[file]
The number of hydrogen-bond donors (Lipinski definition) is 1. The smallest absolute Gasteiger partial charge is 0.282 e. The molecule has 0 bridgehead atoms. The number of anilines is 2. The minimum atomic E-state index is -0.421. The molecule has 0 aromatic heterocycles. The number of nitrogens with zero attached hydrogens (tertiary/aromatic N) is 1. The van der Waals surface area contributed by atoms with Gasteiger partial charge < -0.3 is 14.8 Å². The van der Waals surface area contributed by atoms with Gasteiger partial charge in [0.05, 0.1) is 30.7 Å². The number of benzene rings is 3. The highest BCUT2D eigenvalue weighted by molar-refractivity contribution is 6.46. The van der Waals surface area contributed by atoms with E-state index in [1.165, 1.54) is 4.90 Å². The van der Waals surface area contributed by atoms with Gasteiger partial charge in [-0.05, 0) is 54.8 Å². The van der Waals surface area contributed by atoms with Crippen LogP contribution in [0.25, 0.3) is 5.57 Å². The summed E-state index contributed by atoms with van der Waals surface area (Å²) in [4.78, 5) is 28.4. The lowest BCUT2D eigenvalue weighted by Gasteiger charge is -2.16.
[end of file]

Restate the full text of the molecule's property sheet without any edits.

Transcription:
The number of hydrogen-bond donors (Lipinski definition) is 1. The smallest absolute Gasteiger partial charge is 0.282 e. The molecule has 0 bridgehead atoms. The number of anilines is 2. The minimum atomic E-state index is -0.421. The molecule has 0 aromatic heterocycles. The number of nitrogens with zero attached hydrogens (tertiary/aromatic N) is 1. The van der Waals surface area contributed by atoms with Gasteiger partial charge < -0.3 is 14.8 Å². The van der Waals surface area contributed by atoms with Gasteiger partial charge in [0.05, 0.1) is 30.7 Å². The number of benzene rings is 3. The highest BCUT2D eigenvalue weighted by molar-refractivity contribution is 6.46. The van der Waals surface area contributed by atoms with E-state index in [1.165, 1.54) is 4.90 Å². The van der Waals surface area contributed by atoms with Gasteiger partial charge in [-0.05, 0) is 54.8 Å². The van der Waals surface area contributed by atoms with Crippen LogP contribution in [0.25, 0.3) is 5.57 Å². The summed E-state index contributed by atoms with van der Waals surface area (Å²) in [4.78, 5) is 28.4. The lowest BCUT2D eigenvalue weighted by Gasteiger charge is -2.16.